You can also enable the Smart Home/Away feature:


It says:

If your ecobee detects occupancy during a scheduled Away period, or detects no occupancy during a scheduled Home period, it will automatically override the schedule to maximize comfort and savings.

I’ve got that disabled because in a multi-zone house, it activates the “Home” activity settings, which I often don’t want (mostly because of how we use our house). But, for others, I could totally see it being a useful feature.

Like the nest (and some other smart thermostats), the ecobee3 learns how your HVAC system performs in various weather conditions and will adjust it’s schedule to minimize the amount of time your HVAC needs to run. That translates to: money saved. It also means that if you want the temperature to be a perfect 70F when you get home at 6pm every evening during the winter months, it will be. The furnace will have generally run the minimum amount of time necessary. You don’t need to program a “dumb” thermostat like model where you program 70F at 4:30pm and then hope that by 6pm the house will be warmed to where you want it.


Other nice features:

  • You can use Apple HomeKit to control the thermostat, or the Amazon Echo (Alexa!).
  • It has the current weather available a single tap away.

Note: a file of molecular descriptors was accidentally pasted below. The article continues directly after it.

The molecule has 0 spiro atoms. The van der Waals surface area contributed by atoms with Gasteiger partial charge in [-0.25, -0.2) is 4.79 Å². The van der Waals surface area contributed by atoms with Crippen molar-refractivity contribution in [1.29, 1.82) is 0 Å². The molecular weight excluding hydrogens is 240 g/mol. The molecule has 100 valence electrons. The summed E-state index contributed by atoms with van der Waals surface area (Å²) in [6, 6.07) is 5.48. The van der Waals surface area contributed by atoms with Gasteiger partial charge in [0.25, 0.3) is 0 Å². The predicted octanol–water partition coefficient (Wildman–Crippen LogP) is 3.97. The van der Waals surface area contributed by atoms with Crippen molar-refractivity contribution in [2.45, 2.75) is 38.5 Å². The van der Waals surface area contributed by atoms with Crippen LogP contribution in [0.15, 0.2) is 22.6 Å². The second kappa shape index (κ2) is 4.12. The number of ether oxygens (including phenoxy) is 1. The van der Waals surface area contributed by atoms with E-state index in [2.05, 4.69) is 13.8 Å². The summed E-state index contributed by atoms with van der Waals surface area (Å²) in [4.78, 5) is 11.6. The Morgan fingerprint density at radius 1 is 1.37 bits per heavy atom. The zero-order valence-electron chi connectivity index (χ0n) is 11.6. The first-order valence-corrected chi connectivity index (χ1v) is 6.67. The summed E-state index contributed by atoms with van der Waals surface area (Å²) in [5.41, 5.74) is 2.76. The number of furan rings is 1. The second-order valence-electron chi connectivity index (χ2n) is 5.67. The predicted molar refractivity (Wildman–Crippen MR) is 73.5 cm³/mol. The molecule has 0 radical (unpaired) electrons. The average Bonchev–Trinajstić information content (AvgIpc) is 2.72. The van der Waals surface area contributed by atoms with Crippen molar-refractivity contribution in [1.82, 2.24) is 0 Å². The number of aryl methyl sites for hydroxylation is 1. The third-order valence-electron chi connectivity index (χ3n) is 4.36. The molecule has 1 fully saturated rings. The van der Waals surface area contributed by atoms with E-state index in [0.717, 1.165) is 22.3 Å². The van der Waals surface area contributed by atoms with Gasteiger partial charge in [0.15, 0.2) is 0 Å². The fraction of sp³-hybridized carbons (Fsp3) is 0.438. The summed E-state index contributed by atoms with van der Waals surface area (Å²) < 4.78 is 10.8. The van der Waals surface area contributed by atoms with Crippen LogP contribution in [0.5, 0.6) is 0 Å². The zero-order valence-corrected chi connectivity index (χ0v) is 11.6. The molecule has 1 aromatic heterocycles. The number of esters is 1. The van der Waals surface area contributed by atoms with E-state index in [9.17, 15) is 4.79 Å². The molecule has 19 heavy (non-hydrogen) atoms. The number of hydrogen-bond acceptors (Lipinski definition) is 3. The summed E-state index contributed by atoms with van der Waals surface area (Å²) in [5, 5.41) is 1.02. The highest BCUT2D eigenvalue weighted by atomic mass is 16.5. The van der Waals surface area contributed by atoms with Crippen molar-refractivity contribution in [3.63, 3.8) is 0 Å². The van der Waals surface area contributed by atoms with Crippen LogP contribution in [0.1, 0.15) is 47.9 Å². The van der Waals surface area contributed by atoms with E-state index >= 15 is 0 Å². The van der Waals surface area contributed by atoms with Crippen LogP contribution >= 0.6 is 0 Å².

• The mobile app is the web app basically (but within a native app shell). So, it looks and behaves like the web version.

The few times I’ve needed a little support (like one of the sensors started to report it was “missing” frequently), ecobee responded very quickly to my support request. It was very “human” and I felt like someone on the other end actually cared. In the case of the misbehaving sensor, they sent me a new one at no-charge.

Here are the few features I’d like to see:

  • A slightly less sensitive way of manually adjusting the temperature. I don’t do it frequently, but when I do, I sometimes have trouble getting the temperature I want.
  • A nice looking wall plate to cover the space left by the traditional programmable thermostat these replaced.
  • The web app asks me to sign in way too frequently. Seriously. Remember Me should actually Remember me.

Overall, I’d recommend the ecobee3 over the Nest, especially if you want a better balanced temperature in your house rather than just the temperature at the thermostat’s location.

Tree walking and display console app in Go

I hadn’t done anything at all interesting in Go. And some might say, I still haven’t. However, I wanted to do something that I’d find occasionally useful.

On Linux, this is already available, but the the Windows version is lacking. I wanted a tiny console app that would display a tree of the directory and file structure.

So, that’s what I built. Smile

It’s one small file with one external library dependency.

I did notice that the Go packages for directory scanning like ReadDir suffer from a common issue when using the traditional Win32 APIs: they do not adequately handle file paths longer than about 250 characters. When you have NodeJS source code on your system with lots of deeply nested paths, many Windows programs fail miserably when doing file/folder management operations (Windows Explorer, I’m looking at YOU). Using the one “easy” trick of prepending the path with \\?\, you can use the APIs like ReadDir reasonably reliably. Whereas in earlier versions of my tree app it would crash, it now can handle deeply nested directory structures.


go get